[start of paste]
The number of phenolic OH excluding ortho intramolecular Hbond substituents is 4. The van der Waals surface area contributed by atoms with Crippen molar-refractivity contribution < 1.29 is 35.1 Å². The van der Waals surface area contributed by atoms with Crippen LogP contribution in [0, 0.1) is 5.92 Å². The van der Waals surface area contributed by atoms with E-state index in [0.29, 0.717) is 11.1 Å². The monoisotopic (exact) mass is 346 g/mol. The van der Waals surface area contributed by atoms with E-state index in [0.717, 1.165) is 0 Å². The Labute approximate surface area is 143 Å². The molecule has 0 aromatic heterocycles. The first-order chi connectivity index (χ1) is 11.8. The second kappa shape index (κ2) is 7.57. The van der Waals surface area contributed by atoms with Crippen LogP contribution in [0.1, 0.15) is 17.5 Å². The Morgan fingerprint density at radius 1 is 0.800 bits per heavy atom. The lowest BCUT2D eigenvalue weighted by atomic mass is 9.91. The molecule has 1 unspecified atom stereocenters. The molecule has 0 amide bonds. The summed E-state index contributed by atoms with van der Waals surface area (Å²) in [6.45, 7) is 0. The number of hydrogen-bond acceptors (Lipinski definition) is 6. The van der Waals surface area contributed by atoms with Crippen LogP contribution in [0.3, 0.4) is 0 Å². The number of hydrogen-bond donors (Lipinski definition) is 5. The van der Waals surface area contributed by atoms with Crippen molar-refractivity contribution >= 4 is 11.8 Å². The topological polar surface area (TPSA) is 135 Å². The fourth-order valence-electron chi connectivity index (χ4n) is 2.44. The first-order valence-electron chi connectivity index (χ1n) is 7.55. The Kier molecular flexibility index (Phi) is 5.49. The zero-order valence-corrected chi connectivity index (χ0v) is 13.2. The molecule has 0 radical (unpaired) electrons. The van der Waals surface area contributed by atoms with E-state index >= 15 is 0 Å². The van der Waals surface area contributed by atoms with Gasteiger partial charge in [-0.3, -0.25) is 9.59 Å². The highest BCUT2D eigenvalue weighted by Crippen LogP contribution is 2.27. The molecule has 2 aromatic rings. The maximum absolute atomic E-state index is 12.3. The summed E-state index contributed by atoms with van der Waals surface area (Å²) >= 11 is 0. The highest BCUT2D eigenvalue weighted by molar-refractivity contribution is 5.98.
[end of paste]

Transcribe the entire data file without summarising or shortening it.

The number of phenolic OH excluding ortho intramolecular Hbond substituents is 4. The van der Waals surface area contributed by atoms with Crippen molar-refractivity contribution < 1.29 is 35.1 Å². The van der Waals surface area contributed by atoms with Crippen LogP contribution in [0, 0.1) is 5.92 Å². The van der Waals surface area contributed by atoms with E-state index in [0.29, 0.717) is 11.1 Å². The monoisotopic (exact) mass is 346 g/mol. The van der Waals surface area contributed by atoms with E-state index in [0.717, 1.165) is 0 Å². The Labute approximate surface area is 143 Å². The molecule has 0 aromatic heterocycles. The first-order chi connectivity index (χ1) is 11.8. The second kappa shape index (κ2) is 7.57. The van der Waals surface area contributed by atoms with Crippen LogP contribution in [0.1, 0.15) is 17.5 Å². The Morgan fingerprint density at radius 1 is 0.800 bits per heavy atom. The lowest BCUT2D eigenvalue weighted by atomic mass is 9.91. The molecule has 1 unspecified atom stereocenters. The molecule has 0 amide bonds. The summed E-state index contributed by atoms with van der Waals surface area (Å²) in [6.45, 7) is 0. The number of hydrogen-bond acceptors (Lipinski definition) is 6. The van der Waals surface area contributed by atoms with Crippen LogP contribution in [0.3, 0.4) is 0 Å². The number of hydrogen-bond donors (Lipinski definition) is 5. The van der Waals surface area contributed by atoms with Crippen molar-refractivity contribution >= 4 is 11.8 Å². The topological polar surface area (TPSA) is 135 Å². The fourth-order valence-electron chi connectivity index (χ4n) is 2.44. The first-order valence-electron chi connectivity index (χ1n) is 7.55. The Kier molecular flexibility index (Phi) is 5.49. The zero-order valence-corrected chi connectivity index (χ0v) is 13.2. The molecule has 0 radical (unpaired) electrons. The van der Waals surface area contributed by atoms with E-state index >= 15 is 0 Å². The van der Waals surface area contributed by atoms with Gasteiger partial charge in [-0.3, -0.25) is 9.59 Å². The highest BCUT2D eigenvalue weighted by Crippen LogP contribution is 2.27. The molecule has 2 aromatic rings. The maximum absolute atomic E-state index is 12.3. The summed E-state index contributed by atoms with van der Waals surface area (Å²) >= 11 is 0. The highest BCUT2D eigenvalue weighted by molar-refractivity contribution is 5.98.